Any ideas? Would you read along?
Previously read: The Red and the Black, War and Peace, Middlemarch.
(Ah, my dear sir: a novel is a mirror, talking a walk down a big road. Sometimes you'll see nothing but blue skies; sometimes you'll see the muck in the mud piles along the road. And you'll accuse the man carrying the mirror in his basket of being immoral! His mirror reflects muck, so you'll accuse the mirror, too! Why not also accuse the highway where the muck is piled, or, more strongly still, the street inspector who leaves water wallowing in the roads, so the mud piles can come into being.)Later (in Ch. 22), he inserts another during the secret political meeting where Julien is the note-taker:
(The author would have preferred, at this point, to insert a page consisting of nothing but ellipses. "That would look awful," said the publisher, "and, for such a lightweight book, looking bad is, quite simply, death." -- "Politics," the author replied, "is a stone tied around literature's neck, and in less than six months, it sinks under the weight. Politics set among the imagination's concerns is like a pistol shot fired at a concert. The noise mangles without energizing. It does not harmonize with the sound of any instrument in the orchestra. Politics will mortally offend half your readers, and bore the other half, who would have found the discussion fascinating, and wonderfully lively, in the morning newspaper...." -- "If your characters don't talk politics," responded the publisher, "they'll cease to be the Frenchmen of 1830, and your book will no longer be a mirror as you claim it is....")I love this. What do you think about Stenhal's argument here? His resistance to politicizing his narrative is certainly still an issue today.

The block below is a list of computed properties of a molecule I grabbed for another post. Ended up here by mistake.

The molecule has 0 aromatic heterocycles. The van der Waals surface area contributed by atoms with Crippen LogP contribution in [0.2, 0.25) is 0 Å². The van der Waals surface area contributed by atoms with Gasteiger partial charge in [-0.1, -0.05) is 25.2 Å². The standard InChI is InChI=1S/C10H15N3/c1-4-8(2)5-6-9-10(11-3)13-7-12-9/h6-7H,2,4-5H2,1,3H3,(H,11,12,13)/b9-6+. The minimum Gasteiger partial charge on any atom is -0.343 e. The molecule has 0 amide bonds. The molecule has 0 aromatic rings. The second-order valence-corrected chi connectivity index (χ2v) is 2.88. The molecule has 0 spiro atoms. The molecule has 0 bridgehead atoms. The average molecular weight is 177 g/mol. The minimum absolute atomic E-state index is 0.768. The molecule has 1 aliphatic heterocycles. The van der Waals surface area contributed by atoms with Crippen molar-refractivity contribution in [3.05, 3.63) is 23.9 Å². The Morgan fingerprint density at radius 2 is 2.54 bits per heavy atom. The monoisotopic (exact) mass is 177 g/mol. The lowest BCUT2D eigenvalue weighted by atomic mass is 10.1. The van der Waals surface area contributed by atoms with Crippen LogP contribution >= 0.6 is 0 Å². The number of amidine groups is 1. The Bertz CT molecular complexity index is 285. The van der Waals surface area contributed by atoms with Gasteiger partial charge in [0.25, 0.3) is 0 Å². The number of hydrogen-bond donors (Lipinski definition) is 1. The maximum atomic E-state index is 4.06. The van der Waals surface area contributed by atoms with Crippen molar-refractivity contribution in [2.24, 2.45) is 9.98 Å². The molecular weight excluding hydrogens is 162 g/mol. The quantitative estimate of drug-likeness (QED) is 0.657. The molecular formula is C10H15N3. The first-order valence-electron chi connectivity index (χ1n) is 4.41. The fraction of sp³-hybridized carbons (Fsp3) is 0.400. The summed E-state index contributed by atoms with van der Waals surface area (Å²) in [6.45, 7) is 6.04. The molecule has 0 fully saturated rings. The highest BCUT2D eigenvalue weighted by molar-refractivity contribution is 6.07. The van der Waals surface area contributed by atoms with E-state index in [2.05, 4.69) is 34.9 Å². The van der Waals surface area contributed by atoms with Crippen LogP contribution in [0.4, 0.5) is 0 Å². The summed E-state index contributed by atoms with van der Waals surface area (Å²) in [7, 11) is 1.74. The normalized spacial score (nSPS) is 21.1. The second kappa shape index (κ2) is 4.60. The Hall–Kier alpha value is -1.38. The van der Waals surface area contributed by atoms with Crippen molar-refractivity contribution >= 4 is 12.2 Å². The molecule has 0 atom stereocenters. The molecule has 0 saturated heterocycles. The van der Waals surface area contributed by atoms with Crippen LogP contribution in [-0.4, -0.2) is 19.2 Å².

He discovered a small cave in the almost perpendicular face of one of the rocks. He set his course for it, and presently was ensconced in this retreat. 'Here,' he said, his eyes sparkling with joy, 'men can do me no harm.' It occurred to him to indulge in the pleasure of writing down his thoughts, so dangerous to him in any other place. A smooth block of stone served as his table. His pen flew: he saw nothing of the scene round about him. At length he noticed that the sun was setting behind the distant mountains of Beaujolais.I haven't read much philosophy, but it seems that Julien fits the type of the Romantic-hero wannabe. Is Stendhal slyly criticizing this ideal, or is he demonstrating (through Julien) how the ideal can never by reached by someone of such shallow character?
'Why should I not spend the night here?' he asked himself; 'I have bread, and I am free!' At the sound of that great word his heart leaped, his hypocrisy meant that he was not free even with Fouque. His head supported on both his hands, Julien stayed in this cave happier than he had ever been in his life, engrossed in his dreams and in the joy of freedom. Without heeding it he saw fade and die, one after another, the last rays of evening light.